Théâtre Libre has created a sensational presentation of Oscar Wilde’s rarely performed play Salomé (1891) at the tiny space of the Space Arts Centre, yet there are big and ambitious ideas here that make up for the size of its minute stage. Wilde’s biblical precedent of the volatile beauty was banned in London in 1892 and it’s not hard to see why. The succès de scandale is an emotionally charged portrayal of Salome – the daughter of Herodias and step daughter of tetrarch Herod – who requests the head of Jokanaan (John the Baptist) when nature signals an ill fate for the tetrarch and his people.
The stage is cleverly divided. Atop, (positioned like oligarchs,) husband, wife and step-daughter dine together while the soldiers look up at them, symbolising their lowly status in the hierarchy. The hole of the cistern hides the sacred prophet and the main stage unleashes the savagery and obsessions over blood, lust and power. Smaller screens, on both sides of the stage, display the turbulent moods of the moon whilst numerous selfies of Salome on Instagram convey the narcissistic component of her complex character. The percussive sound and music, by Spiros Maus, also play an integral part in the production, adding to the dark presence of powerful forces and the ominous atmosphere looming in the shadows.
Salome’s (Liza Weber) entry onto the stage is a notable one. She is entirely covered in veils (seven of them,) and once her face is revealed she is as vulnerable as a baby just born. Through physical dance she is moulded and shaped into a woman and it is that element of dance that add a delicate and sensual dimension to her. It is with much credit to Théâtre Libre’s director Kaitlin Argeaux for not limiting the focus on the drama of the play but mastering the ability to evoke an engaging and terrifying image of Salome through great support and superb execution of its leading actress.
Weber’s noteworthy acting and vivacious dancing technique, of Justyna Ziarek’s enthralling and multi-faceted choreography, are a thrill to watch. Rolling around on the floor, enticing and tantalising Jokanaan, which fails but works on Herod, Weber evokes the white dove-like feet of Salome and the magnetic gaze that calls to men. Weber finely marks out the blackened and sadistic undercurrents of Salome’s persona that are disguised in her youthful and charming looks. She has a vivacious energy on the stage and is perfectly suited for the role. There’s also an element of Cate Blanchet about her which isn’t necessarily a bad thing!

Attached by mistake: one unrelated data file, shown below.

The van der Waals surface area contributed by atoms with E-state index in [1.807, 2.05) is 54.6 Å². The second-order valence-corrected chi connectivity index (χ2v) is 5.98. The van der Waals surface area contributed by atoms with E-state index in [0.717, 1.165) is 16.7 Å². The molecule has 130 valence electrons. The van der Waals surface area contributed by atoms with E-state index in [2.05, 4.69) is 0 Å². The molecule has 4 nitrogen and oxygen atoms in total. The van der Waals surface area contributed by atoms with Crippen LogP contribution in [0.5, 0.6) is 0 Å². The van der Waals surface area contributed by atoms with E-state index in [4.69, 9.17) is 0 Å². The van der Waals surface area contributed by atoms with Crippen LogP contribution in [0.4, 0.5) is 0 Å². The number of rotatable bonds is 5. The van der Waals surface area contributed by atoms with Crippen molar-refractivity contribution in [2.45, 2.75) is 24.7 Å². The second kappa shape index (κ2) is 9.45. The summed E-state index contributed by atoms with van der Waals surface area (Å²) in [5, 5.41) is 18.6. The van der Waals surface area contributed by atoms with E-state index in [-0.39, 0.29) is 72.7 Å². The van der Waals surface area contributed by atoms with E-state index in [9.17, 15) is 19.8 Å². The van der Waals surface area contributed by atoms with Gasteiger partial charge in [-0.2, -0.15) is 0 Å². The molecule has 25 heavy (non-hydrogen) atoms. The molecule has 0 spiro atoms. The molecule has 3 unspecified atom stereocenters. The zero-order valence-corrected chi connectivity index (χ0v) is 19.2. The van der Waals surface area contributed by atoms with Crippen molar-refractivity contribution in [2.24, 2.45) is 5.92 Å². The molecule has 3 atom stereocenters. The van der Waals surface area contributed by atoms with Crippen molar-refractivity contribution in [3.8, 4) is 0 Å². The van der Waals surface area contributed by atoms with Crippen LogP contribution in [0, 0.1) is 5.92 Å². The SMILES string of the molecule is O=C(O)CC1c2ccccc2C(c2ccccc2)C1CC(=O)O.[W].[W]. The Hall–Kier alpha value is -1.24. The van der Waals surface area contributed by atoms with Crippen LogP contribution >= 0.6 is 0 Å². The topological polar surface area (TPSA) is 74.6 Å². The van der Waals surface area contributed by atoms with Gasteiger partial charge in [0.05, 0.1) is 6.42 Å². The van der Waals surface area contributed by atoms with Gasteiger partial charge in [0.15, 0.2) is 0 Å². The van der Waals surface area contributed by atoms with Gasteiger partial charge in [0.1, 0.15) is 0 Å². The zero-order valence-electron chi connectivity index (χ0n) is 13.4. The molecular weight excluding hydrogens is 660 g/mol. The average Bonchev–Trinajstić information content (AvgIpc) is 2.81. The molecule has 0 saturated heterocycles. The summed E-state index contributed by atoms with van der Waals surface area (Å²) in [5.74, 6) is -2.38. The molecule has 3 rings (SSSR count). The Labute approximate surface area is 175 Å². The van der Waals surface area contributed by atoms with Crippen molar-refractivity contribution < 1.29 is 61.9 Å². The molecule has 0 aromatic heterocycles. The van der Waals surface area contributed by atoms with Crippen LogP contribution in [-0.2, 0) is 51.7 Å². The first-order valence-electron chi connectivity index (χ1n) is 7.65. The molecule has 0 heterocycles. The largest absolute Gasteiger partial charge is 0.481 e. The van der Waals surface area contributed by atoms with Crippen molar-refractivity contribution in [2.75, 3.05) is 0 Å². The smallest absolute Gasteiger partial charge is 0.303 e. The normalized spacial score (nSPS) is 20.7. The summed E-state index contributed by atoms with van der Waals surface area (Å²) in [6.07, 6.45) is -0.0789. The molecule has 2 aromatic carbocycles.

Christopher Slater as the tetrarch is a force to be reckoned with. He brings out the gluttony, and drunken arrogance of Herod and makes audiences feel like a draught has actually come into the Space theatre when sensing ‘a wind’ and its ‘black wings’ (and no, there isn’t a sign of an air fan.) James Barnes, as Jokanaan, stands out not only in his Old Testament costume (with a wig he could do without) but also in his poetic prose. Barnes has a knack for expressing symbols and mysticism whilst instilling grace in Jokanaan, which he does so fluidly here. There’s also fabulous performances from the accompanying cast including Cheska Hill-Wood, and Sofia Amir, Alex Marlow and Tom Swale as security guards for the rich and corrupt.
Théâtre Libre has taken Wilde’s text to the next level with their gift for physical theatre whilst grappling with movement, prosthetics, visual animation, and lighting. Even in moments of stillness and quiet, you feel as if the pace is slowed down for a purpose. That, on top of excellent delivery and fine acting of a classical script, it truly deserves more audiences. Get your ticket now!
Review by Mary Nguyen
1 September – 19 September, 2015
“She is monstrous, thy daughter…”
A young, beautiful socialite wakes up, uploads a selfie onto social media, and goes about her day. Sound familiar?
Théâtre Libre’s feminist, physical adaptation of Oscar Wilde’s Salome explores the objectification of one extraordinary woman. Movement, dance and music come together to provide a modern spin on Oscar Wilde’s classic play. How does Salome evolve under the constant scrutiny of the male gaze? What happens when she harnesses her sexuality for empowerment?
Photos courtesy of Sam Jeffrey
Set designed by Rachael Ryan
Costume designed by Rachael Ryan
Lighting designed by Greg Jordan
Projections designed by Greg Jordan
Prosthetics by Andrea Peng
To book tickets please go to:
Thursday 10th September 2015